9 × x 9 18 27 36 45 54 63 72 81 90 180 225 450 900 9000
Division 1 2 3 4 5 6 7 8 9 10 11 12 13 14 15
9 ÷ x 9 4.5 3 2.25 1.8 1.5 1.285714 1.125 1 0.9 0.81 0.75 0.692307 0.6428571 0.6
x ÷ 9 0.1 0.2 0.3 0.4 0.5 0.6 0.7 0.8 1 1.1 1.2 1.3 1.4 1.5 1.6
Exponentiation 1 2 3 4 5 6 7 8 9 10
9x 9 81 729 6561 59049 531441 4782969 43046721 387420489 3486784401
x9 1 512 19683 262144 1953125 10077696 40353607 134217728 387420489 1000000000
Radix 1 5 10 15 20 25 30 40 50 60 70 80 90 100
110 120 130 140 150 200 250 500 1000 10000 100000 1000000
x9 1 5 119 169 229 279 339 449 559 669 779 889 1109 1219
1329 1439 1549 1659 1769 2429 3079 6159 13319 146419 1621519 17836619

Evolution of the Arabic digit


In the beginning, various Indians wrote a digit 9 similar in shape to the modern closing question mark without the bottom dot. The Kshatrapa, Andhra and Gupta started curving the bottom vertical line coming up with a 3-look-alike. The Nagari continued the bottom stroke to make a circle and enclose the 3-look-alike, in much the same way that the sign @ encircles a lowercase a. As time went on, the enclosing circle became bigger and its line continued beyond the circle downwards, as the 3-look-alike became smaller. Soon, all that was left of the 3-look-alike was a squiggle. The Arabs simply connected that squiggle to the downward stroke at the middle and subsequent European change was purely cosmetic.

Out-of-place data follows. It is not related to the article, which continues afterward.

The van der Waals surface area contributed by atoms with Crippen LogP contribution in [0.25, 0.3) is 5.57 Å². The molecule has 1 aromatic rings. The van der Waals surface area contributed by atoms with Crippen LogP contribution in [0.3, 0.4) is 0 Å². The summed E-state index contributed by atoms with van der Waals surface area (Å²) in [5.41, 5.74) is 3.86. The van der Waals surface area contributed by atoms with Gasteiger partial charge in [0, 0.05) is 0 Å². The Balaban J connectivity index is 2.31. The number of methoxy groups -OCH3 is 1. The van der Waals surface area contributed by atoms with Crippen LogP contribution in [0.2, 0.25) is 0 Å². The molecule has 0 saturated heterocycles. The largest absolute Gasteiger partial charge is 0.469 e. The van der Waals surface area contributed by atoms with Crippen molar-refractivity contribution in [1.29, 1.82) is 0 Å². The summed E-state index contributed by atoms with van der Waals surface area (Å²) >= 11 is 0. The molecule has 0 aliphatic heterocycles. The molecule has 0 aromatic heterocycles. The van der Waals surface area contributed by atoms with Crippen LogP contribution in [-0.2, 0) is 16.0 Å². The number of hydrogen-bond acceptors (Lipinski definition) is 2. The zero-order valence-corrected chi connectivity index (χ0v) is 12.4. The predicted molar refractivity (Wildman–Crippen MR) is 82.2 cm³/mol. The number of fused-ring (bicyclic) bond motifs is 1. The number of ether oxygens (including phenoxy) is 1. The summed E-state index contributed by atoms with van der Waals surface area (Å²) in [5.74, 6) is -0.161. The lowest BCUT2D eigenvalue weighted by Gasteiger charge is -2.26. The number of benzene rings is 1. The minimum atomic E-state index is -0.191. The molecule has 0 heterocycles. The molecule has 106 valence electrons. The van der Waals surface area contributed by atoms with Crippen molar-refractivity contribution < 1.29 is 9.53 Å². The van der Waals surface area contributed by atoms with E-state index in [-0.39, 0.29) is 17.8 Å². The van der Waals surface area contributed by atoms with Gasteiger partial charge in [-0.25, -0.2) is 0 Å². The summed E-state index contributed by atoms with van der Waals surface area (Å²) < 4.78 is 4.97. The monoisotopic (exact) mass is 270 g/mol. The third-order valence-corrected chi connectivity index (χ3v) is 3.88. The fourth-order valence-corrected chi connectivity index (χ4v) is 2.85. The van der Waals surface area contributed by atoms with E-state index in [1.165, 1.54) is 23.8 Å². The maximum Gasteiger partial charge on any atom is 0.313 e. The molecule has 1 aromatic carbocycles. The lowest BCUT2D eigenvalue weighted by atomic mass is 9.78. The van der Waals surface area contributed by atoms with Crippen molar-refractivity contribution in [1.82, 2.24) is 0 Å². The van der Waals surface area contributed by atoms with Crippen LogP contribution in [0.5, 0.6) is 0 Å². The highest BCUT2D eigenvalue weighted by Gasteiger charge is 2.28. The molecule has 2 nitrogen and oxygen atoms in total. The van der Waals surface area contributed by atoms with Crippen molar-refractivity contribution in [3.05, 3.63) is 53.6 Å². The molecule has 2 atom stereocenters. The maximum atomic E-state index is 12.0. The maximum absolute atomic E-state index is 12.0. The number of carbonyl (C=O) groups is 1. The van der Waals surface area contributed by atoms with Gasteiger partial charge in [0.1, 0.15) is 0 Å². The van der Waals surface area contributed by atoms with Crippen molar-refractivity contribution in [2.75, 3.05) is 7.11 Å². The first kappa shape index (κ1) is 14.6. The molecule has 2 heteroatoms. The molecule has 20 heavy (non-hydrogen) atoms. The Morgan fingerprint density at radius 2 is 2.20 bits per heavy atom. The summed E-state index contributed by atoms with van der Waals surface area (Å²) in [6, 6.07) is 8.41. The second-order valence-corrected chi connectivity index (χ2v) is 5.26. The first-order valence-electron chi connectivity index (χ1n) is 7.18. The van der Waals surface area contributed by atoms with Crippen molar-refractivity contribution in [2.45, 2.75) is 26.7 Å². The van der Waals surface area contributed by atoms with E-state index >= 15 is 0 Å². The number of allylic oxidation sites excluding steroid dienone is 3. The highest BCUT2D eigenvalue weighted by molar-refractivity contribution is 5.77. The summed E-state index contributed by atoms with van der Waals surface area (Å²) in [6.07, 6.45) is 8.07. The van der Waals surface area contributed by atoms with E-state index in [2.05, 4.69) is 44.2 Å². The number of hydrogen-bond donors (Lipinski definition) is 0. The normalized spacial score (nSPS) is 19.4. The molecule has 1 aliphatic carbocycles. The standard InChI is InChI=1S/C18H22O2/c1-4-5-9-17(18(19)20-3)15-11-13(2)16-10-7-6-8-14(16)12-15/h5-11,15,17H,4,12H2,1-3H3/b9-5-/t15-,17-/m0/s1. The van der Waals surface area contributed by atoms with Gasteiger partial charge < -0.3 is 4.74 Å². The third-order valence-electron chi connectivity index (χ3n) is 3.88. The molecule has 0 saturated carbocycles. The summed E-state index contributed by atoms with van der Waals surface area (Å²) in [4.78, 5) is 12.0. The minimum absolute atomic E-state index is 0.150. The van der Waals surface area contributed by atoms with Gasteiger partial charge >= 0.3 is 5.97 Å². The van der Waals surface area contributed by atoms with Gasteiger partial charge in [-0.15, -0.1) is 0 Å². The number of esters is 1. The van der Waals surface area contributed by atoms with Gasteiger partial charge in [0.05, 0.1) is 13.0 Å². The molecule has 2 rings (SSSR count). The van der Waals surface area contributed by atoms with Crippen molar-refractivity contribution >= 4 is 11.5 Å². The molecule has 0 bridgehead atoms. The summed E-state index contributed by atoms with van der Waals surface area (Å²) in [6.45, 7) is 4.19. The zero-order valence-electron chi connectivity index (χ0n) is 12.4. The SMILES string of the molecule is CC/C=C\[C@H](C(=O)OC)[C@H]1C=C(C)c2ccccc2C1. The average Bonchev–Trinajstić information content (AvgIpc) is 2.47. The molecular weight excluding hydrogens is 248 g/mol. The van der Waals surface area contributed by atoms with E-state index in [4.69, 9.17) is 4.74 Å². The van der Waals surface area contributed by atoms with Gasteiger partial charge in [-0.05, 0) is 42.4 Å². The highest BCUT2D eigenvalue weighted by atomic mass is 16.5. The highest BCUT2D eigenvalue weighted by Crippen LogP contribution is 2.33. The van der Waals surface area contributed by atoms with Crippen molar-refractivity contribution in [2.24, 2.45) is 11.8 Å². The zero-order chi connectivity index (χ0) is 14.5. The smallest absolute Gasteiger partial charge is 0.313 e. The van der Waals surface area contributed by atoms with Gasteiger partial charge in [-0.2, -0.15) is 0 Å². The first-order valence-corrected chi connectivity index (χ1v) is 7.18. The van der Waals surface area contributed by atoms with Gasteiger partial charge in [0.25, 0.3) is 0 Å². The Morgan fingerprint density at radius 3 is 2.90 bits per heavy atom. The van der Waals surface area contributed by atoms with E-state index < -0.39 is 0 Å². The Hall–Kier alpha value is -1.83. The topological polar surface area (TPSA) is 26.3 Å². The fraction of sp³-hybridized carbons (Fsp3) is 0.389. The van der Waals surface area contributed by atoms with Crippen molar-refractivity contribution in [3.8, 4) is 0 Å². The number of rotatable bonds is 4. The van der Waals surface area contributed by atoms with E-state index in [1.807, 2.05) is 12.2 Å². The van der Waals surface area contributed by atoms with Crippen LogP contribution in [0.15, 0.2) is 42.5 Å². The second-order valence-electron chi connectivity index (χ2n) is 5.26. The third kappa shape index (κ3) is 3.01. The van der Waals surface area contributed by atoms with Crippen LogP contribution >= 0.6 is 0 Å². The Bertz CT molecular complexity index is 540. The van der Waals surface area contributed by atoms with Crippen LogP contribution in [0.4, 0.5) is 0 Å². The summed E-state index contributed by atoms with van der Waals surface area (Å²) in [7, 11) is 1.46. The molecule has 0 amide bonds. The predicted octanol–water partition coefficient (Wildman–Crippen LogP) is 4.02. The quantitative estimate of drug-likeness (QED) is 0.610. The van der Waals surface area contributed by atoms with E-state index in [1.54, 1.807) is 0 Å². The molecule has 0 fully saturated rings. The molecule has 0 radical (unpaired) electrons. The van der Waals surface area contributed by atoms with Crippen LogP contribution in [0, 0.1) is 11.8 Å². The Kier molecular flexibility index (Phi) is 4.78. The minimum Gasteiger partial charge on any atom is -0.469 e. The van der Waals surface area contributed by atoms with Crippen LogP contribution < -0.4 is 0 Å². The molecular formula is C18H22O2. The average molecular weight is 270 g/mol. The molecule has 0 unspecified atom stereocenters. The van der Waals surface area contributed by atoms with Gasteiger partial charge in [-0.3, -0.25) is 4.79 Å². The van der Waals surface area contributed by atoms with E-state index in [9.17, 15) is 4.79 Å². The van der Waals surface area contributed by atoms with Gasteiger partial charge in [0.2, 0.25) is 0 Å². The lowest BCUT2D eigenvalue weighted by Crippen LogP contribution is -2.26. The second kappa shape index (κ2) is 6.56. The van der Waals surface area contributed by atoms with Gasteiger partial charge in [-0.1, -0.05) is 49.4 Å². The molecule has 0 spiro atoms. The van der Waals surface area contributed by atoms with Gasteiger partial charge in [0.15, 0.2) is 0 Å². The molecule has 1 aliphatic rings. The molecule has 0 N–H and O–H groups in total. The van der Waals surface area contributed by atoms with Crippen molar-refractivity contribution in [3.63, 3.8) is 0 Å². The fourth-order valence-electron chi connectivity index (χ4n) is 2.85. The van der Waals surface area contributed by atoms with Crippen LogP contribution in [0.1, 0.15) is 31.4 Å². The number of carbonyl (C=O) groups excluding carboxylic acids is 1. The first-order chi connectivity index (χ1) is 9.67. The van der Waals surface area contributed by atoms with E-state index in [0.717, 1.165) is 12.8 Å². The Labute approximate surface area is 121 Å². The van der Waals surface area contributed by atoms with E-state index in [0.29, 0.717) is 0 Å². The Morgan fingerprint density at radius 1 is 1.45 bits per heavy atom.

While the shape of the glyph for the digit 9 has an ascender in most modern typefaces, in typefaces with text figures the character usually has a descender, as, for example, in .

The modern digit resembles an inverted 6. To disambiguate the two on objects and documents that can be inverted, they are often underlined. Another distinction from the 6 is that it is sometimes handwritten with two strokes and a straight stem, resembling a raised lower-case letter q.

Alphabets and codes


Commerce


Culture and mythology


Indian culture

Nine is a number that appears often in Indian culture and mythology. Some instances are enumerated below.

Chinese culture

Ancient Egypt

European culture

Greek mythology

Mesoamerican mythology

Aztec mythology

Mayan mythology

Anthropology


Idioms

Society

Technique

Literature


Organizations


Places and thoroughfares


Religion and philosophy


Science


Astronomy

Chemistry

Physiology

A human pregnancy normally lasts nine months, the basis of Naegele's rule.

Sports


Technology


Music


See also


References